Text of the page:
Texas power generators are preparing their plants for what could be a summer of extreme heat, power shortages and spiking market prices.
At NRG Energy’s TH Wharton natural gas plant in northwest Houston, workers have spent months rebuilding one of the plant’s 16 natural gas-fueled turbines and running checks on the 900 megawatt plant designed to respond rapidly to changing electricity consumption, firing when when demand and prices are high, and coming offline when they wane. All summer preparation has to be done by May 1, before Texas’ scorching summer kicks into gear.
“My job is to be ready to go when called upon,” said Robert Harris, the plant’s manager.
Harris’ day at Wharton starts at 6:30 a.m., prioritizing a list of fixes on the plant, which dates from the 1970s but has been updated over the decades.
Maintenance to prepare the plant for summer is a yearly event, but this year the stakes are higher. Following the shut down of three coal-fired power plants earlier this year, Texas’ power reserves to meet summer demand peaks is the lowest in a decade. The state is expected to see record-breaking power demand, according to the Electric Reliability Council of Texas, which oversees 90 percent of the grid. If a plant unexpectedly shuts down, it could upset the flow of power on grid, triggering calls for power conservation or, at the worst, planned rolling outages.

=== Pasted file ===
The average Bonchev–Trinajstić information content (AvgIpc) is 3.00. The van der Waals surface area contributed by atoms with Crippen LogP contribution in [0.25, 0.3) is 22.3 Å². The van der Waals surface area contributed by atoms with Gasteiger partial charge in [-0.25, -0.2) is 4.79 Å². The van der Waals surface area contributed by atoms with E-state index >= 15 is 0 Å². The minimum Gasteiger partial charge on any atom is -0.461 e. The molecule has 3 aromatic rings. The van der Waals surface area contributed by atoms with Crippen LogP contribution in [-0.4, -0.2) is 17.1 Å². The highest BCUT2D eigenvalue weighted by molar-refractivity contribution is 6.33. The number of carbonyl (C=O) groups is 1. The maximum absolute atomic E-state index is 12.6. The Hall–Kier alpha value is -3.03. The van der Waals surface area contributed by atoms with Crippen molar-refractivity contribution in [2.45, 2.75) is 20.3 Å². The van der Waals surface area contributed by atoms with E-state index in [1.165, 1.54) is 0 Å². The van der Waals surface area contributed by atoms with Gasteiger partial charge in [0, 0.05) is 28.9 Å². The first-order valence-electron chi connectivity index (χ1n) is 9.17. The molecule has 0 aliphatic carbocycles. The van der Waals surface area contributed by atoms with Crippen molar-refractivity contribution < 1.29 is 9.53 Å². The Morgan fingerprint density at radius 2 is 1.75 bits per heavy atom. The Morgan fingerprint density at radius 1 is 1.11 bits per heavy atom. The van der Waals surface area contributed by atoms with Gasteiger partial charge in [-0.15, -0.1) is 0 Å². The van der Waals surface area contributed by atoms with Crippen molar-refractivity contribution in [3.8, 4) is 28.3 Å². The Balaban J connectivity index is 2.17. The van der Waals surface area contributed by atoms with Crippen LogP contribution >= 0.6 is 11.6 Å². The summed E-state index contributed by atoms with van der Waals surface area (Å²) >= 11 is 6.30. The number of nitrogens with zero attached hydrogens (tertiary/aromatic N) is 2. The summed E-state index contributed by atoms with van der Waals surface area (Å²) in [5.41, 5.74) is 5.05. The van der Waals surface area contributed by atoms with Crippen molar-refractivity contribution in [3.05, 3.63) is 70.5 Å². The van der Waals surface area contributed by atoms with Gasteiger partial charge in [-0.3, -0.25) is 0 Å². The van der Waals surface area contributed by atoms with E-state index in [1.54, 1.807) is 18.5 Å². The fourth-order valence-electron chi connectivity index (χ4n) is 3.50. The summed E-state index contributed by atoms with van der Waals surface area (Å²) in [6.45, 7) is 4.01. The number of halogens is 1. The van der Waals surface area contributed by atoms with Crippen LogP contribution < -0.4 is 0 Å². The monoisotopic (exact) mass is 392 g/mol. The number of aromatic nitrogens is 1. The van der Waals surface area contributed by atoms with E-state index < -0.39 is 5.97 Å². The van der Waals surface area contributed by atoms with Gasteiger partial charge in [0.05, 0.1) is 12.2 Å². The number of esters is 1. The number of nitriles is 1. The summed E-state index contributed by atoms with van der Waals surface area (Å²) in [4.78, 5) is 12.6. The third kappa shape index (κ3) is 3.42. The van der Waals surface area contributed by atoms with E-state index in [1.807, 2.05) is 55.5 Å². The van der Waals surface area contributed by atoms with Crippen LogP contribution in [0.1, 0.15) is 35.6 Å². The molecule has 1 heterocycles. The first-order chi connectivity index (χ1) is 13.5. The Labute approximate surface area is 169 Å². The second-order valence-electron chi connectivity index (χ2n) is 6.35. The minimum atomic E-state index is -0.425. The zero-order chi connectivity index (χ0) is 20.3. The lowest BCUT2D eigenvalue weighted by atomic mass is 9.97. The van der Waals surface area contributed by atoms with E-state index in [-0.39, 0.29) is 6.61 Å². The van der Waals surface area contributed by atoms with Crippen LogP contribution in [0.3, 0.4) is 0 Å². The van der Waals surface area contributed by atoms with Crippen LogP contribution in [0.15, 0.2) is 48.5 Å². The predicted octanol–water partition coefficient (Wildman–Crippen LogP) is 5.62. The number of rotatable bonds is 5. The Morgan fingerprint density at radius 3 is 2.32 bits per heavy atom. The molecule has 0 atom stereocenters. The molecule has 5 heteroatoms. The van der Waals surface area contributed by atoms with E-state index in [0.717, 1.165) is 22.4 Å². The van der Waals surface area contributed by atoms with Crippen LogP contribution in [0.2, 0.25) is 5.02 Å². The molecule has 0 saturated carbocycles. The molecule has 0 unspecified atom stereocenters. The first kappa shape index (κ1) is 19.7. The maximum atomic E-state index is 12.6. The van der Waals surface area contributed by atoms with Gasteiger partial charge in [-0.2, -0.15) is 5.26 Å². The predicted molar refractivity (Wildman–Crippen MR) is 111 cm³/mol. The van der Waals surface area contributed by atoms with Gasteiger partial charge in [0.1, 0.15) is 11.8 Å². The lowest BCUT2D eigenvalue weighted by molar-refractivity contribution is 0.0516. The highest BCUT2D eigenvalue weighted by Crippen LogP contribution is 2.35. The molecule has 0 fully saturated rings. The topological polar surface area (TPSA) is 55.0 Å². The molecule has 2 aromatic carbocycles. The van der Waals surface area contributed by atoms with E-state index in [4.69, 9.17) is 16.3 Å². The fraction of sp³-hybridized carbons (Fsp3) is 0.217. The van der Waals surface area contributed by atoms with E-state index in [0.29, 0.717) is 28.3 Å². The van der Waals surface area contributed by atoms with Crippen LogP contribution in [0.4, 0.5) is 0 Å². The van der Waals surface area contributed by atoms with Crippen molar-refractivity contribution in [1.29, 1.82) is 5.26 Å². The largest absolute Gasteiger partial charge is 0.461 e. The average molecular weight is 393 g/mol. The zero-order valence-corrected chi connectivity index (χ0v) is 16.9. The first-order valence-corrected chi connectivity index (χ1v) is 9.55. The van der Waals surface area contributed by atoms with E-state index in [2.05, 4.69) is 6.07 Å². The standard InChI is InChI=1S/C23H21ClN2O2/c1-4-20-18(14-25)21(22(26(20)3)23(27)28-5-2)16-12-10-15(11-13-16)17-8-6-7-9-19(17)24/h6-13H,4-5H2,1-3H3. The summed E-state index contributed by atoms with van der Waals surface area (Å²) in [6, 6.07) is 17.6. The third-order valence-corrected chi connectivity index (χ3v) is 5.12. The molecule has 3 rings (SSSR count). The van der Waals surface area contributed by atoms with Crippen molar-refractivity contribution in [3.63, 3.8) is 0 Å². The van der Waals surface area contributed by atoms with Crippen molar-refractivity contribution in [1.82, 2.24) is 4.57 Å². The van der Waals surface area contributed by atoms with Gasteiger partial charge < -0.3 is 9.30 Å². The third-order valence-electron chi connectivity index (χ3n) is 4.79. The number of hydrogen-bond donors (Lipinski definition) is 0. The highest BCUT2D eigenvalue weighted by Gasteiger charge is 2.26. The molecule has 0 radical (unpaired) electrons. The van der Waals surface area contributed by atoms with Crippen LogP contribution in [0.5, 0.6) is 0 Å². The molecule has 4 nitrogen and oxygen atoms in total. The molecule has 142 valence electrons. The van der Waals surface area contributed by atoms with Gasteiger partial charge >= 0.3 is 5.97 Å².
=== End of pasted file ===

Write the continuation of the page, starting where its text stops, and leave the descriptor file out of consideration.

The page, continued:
The summer is also a crucial time for merchant power companies like NRG, which rely on summer demand and pricing increases to make money. The combination of low power reserves and strong demand this summer is expected to drive up wholesale power prices, benefiting plants like TH Wharton that don’t run year round.
Wind power, which accounted for 20 percent of Texas’ energy mix last year, has changed how plants like Wharton operate. Before Texas became home to more than 20,000 megawatts of wind power — more than any other state — Wharton would run round the clock for days at a time. But now Wharton runs around 1,000 times a year, often for a few hours at a time, usually in the summer.
Texas’ grid will be forced to rely on power plants like Wharton that haven’t operated regularly in months, which increases the risk of problems that could not knock them off line.
But as a combined natural gas and steam plant, Wharton does have an advantage. It can respond quickly to power demand, unlike coal-fired power plants that can take half a day to start, said Harris.
“That’s the good thing about this plant,” he said. “In about an hour and a half you can have 900 megawatts on the grid.”